Zane says some of the biggest lessons his horrific experience taught him is to slow down when you can, don’t be complacent and put safety first.

“It's so easy to think it's just another day, it's just another job and then next thing you know, you get hit by a car, you almost die and you're off work for a year and a half.

“There's not a lot of situations that require immediate action and urgency to preserve life… If you can [act] without putting yourself at risk of being killed, then you should. But if I knew what I know now, I wouldn't have gotten out of the car. Sometimes intervening just isn't worth it.”

Looking to the future

Zane says he’s still pretty livid with Saunoa, who was sentenced to 6½ years’ jail for aggravated grievous bodily harm as well as several other offences.

“I'm definitely angry at him and I likely will be for a very long time… he’ll be eligible for parole in November, and I'm stuck with lifelong pain. They reckon I’ll need knee replacements before I'm 50.”

Zane says it nearly broke him when noone could tell him for months if the injuries Saunoa inflicted on him would stop him getting back to doing what he loved – helping people and catching bad guys.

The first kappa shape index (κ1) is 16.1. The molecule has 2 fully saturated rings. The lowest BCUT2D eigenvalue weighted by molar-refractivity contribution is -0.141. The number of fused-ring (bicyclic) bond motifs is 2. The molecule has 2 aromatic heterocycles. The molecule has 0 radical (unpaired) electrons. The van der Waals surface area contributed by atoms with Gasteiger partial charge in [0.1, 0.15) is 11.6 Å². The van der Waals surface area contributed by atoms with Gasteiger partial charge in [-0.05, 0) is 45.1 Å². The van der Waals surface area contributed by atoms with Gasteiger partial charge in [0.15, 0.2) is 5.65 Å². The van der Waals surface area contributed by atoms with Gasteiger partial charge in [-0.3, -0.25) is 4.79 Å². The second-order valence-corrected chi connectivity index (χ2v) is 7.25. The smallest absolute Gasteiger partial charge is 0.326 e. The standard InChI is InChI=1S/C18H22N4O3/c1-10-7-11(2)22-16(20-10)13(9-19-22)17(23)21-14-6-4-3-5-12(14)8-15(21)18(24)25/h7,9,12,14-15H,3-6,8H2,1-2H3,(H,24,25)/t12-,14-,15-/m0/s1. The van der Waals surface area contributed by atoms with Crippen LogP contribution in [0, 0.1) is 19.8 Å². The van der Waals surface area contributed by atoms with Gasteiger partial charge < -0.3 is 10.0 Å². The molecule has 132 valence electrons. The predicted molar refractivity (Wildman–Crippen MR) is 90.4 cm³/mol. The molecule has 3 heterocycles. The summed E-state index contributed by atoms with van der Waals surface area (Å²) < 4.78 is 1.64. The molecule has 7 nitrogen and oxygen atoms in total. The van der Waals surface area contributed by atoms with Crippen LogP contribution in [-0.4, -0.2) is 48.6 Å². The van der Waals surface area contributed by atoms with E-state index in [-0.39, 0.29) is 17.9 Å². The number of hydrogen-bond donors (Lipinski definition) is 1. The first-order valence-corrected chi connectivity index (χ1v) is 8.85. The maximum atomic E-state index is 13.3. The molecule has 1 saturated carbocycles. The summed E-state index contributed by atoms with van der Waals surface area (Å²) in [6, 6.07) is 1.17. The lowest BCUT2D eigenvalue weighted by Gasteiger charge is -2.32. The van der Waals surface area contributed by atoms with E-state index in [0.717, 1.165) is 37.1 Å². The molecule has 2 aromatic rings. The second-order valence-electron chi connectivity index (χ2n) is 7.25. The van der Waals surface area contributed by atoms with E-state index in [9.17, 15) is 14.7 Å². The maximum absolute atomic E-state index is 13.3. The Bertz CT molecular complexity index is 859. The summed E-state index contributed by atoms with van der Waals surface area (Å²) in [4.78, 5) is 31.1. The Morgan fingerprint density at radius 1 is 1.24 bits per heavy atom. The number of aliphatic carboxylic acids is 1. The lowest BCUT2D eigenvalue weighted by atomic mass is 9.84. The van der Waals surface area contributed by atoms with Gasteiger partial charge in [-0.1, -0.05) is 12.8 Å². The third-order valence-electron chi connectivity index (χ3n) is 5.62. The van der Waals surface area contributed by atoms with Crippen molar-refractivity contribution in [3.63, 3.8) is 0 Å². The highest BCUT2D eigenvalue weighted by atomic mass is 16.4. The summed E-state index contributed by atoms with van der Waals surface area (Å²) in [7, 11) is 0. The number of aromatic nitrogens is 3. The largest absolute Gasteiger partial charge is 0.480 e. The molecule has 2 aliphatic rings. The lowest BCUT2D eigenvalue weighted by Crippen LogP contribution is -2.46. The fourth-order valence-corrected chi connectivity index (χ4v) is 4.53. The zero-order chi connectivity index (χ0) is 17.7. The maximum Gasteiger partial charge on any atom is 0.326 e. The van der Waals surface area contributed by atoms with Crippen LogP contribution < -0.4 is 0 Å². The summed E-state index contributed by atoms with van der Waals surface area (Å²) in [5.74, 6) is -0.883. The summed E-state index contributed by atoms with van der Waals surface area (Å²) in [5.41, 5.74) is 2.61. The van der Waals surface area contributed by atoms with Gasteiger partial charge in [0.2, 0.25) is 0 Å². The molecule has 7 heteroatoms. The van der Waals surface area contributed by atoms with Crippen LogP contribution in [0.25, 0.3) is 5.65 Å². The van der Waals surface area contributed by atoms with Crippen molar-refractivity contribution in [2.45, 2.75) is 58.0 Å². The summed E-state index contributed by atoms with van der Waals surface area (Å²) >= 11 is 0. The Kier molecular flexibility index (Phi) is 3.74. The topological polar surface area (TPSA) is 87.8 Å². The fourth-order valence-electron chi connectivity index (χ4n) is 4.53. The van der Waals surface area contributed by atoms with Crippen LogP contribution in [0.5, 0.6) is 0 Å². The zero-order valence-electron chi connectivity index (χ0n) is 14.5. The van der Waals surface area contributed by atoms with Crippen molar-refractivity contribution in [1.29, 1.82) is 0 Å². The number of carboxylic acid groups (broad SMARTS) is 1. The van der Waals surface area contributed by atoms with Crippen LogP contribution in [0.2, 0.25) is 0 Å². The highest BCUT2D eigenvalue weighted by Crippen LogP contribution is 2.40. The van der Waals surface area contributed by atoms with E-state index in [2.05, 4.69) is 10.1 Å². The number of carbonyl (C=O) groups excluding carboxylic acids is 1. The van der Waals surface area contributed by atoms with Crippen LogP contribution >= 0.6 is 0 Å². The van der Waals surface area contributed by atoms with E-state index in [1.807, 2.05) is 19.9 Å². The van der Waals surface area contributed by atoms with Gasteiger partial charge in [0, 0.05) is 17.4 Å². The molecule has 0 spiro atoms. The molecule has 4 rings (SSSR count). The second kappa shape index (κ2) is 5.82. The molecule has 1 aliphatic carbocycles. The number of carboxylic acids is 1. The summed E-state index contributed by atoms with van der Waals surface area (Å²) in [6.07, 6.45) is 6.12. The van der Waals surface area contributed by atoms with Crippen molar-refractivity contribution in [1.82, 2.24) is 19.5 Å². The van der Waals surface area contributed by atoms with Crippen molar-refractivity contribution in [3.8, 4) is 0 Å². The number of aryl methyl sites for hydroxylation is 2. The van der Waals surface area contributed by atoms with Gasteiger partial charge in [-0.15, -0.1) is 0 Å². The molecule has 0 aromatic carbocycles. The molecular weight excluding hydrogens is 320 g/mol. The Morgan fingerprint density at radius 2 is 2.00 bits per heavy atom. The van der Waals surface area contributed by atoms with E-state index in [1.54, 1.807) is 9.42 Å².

“I really enjoy policing. I've always loved the job… So when I finally did get back out there, back in the car and doing some 3Ts, going to jobs and arming up for a few of them, I thought ‘yeah, it was worth it’… I like to think that I got stronger from the experience.”

After fighting his way back to the frontline, Zane has another big goal: “My big thing is I want to do a year on PST, get back on that horse, prove to myself that I can still do the job… then move to CIB type stuff. I just hope that I can find something in the investigation space that I love doing as much as I love PST. I can't believe they pay me to do it. It’s seriously the front seat to the best show on earth.”


A video about Zane's story is available now on the new Road Policing hub through TenOne.